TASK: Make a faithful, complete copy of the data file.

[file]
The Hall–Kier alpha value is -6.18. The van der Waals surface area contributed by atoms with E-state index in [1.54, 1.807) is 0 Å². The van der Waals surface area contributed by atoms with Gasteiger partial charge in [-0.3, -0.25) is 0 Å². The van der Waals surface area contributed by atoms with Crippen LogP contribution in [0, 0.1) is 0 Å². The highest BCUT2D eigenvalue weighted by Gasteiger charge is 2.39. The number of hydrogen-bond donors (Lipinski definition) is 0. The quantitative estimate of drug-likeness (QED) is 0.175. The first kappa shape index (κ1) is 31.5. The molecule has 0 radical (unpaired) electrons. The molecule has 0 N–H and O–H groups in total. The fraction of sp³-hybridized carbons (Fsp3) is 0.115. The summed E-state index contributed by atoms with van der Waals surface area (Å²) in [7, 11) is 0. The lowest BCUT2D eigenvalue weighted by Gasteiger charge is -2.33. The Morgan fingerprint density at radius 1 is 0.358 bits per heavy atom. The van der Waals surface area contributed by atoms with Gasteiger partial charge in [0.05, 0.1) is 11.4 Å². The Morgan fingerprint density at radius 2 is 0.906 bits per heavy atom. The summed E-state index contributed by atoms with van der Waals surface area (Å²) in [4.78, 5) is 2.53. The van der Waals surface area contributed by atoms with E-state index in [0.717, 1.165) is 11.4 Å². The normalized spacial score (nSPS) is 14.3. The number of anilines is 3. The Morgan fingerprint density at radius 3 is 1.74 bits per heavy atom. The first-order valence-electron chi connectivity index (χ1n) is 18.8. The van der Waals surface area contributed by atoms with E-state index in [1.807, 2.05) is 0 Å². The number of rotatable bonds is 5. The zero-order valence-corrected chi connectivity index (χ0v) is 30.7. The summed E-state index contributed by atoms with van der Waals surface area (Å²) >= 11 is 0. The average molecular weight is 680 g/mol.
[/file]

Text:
The Hall–Kier alpha value is -6.18. The van der Waals surface area contributed by atoms with E-state index in [1.54, 1.807) is 0 Å². The van der Waals surface area contributed by atoms with Gasteiger partial charge in [-0.3, -0.25) is 0 Å². The van der Waals surface area contributed by atoms with Crippen LogP contribution in [0, 0.1) is 0 Å². The highest BCUT2D eigenvalue weighted by Gasteiger charge is 2.39. The number of hydrogen-bond donors (Lipinski definition) is 0. The quantitative estimate of drug-likeness (QED) is 0.175. The first kappa shape index (κ1) is 31.5. The molecule has 0 radical (unpaired) electrons. The molecule has 0 N–H and O–H groups in total. The fraction of sp³-hybridized carbons (Fsp3) is 0.115. The summed E-state index contributed by atoms with van der Waals surface area (Å²) in [7, 11) is 0. The lowest BCUT2D eigenvalue weighted by Gasteiger charge is -2.33. The Morgan fingerprint density at radius 1 is 0.358 bits per heavy atom. The van der Waals surface area contributed by atoms with Gasteiger partial charge in [0.05, 0.1) is 11.4 Å². The Morgan fingerprint density at radius 2 is 0.906 bits per heavy atom. The summed E-state index contributed by atoms with van der Waals surface area (Å²) in [4.78, 5) is 2.53. The van der Waals surface area contributed by atoms with E-state index in [0.717, 1.165) is 11.4 Å². The normalized spacial score (nSPS) is 14.3. The number of anilines is 3. The Morgan fingerprint density at radius 3 is 1.74 bits per heavy atom. The first-order valence-electron chi connectivity index (χ1n) is 18.8. The van der Waals surface area contributed by atoms with E-state index in [1.807, 2.05) is 0 Å². The number of rotatable bonds is 5. The zero-order valence-corrected chi connectivity index (χ0v) is 30.7. The summed E-state index contributed by atoms with van der Waals surface area (Å²) >= 11 is 0. The average molecular weight is 680 g/mol.